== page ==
Speaking about The Alnwick Garden’s relationship with UNW, Mark commented, “I have previously attended several of the charity briefing events that the firm organises, so I was well aware of the level of charity expertise available within UNW. After I developed a model which predicted the revenue and expenditure of the Lilidorei project over a number of years, we needed some feasibility work done on it, as well as further advice. After hearing feedback from various colleagues who had worked with UNW, and at the suggestion of our Chair of Trustees, we made contact with the firm, and they’ve been a huge support since.”
As part of UNW’s involvement with the Lilidorei project, Michael McCulloch of the firm’s corporate finance team carried out a review of the model, and assessed potential risks. Reflecting on this process, Mark said, “I was really impressed with the way the work was carried out. A ‘traffic light’ system was used, with areas of major concerns flagged as ‘red.’ It really helped me to improve the model by going back to the previous assumptions that I had made, interrogate them, and carry out more research. I adjusted it based on the feedback from Michael and, as a result, the whole model and business case for the project grew stronger.”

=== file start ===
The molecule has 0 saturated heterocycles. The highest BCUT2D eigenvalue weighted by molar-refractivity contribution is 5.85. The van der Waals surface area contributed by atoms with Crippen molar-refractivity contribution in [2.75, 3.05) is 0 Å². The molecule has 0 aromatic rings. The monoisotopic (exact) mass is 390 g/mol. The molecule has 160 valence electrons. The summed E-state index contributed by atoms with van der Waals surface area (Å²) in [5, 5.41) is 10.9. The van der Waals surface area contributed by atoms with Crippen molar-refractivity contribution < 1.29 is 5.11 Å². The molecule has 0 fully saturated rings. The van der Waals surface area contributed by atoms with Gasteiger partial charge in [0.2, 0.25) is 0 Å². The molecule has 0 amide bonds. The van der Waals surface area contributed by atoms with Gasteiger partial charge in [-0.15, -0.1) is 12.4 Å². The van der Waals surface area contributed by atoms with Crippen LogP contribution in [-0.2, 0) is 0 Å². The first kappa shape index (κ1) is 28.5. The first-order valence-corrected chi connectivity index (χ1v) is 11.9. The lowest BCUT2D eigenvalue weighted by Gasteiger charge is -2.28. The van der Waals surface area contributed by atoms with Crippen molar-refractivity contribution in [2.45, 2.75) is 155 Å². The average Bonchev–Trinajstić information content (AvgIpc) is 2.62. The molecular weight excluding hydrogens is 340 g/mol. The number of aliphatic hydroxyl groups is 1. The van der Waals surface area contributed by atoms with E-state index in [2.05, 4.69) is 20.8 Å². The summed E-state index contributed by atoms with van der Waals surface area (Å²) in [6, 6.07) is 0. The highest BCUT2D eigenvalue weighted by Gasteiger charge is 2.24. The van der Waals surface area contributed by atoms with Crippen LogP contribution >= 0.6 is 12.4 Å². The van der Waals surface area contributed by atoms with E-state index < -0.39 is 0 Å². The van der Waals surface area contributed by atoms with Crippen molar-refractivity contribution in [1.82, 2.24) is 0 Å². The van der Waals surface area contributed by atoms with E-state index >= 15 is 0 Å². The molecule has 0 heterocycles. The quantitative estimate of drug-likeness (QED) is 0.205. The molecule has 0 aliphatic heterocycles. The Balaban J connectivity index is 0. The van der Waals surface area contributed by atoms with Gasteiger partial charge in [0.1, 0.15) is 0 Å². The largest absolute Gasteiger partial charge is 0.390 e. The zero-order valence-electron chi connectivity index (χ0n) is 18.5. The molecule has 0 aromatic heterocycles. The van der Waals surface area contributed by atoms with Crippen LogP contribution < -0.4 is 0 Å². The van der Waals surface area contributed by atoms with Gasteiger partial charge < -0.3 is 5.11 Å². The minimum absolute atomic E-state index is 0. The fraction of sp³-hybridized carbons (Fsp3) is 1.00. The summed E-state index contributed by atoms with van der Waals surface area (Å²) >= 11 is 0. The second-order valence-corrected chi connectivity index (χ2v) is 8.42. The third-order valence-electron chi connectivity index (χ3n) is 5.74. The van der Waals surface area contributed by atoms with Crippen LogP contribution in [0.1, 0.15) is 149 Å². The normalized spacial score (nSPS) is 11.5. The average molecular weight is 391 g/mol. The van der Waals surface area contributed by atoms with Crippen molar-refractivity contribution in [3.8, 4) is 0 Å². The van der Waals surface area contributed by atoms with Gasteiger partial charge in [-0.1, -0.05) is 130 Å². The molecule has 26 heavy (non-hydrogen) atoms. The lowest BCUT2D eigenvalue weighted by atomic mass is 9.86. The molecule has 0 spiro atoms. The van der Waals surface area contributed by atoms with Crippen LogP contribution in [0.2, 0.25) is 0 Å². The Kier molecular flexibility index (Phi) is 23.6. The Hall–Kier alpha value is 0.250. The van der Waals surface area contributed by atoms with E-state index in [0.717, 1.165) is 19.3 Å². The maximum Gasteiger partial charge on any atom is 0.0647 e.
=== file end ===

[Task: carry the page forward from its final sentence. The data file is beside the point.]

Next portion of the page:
Recently, The Alnwick Garden also hosted a round-table discussion at UNW’s offices about the Lilidorei development. The panel included Andrew Wilson, managing partner of UNW, Mark Hetherington, VAT partner, and John Healey, corporate finance partner. Describing the event, Mark Brassell said, “We received £5 million worth of grant funding for the project, and knew that we needed to harness some capital for it that we could invest in order to kickstart the development. We required expert financial advice on an existing loan as well, and how we should proceed. The roundtable really helped with this; several ideas came from it that we hadn’t even considered, and it opened up avenues that we didn’t even realise were there.”
The Alnwick Garden has also utilised UNW’s audit services alongside the work completed on the Lilidorei project, after Mark selected to move their audit to the firm two years ago. On the motivations behind this, he stated, “One of the best business decisions we made in the last two years was to move our audit to UNW. We had previously been with a Big 4 firm when our audit came up for renewal, and it was decided that we should test the market and see if there was anyone better suited to our needs. After a pitching process, we chose UNW because their knowledge shone through. It’s the firm’s expertise in the third sector that really set it apart from the other organisations we dealt with.”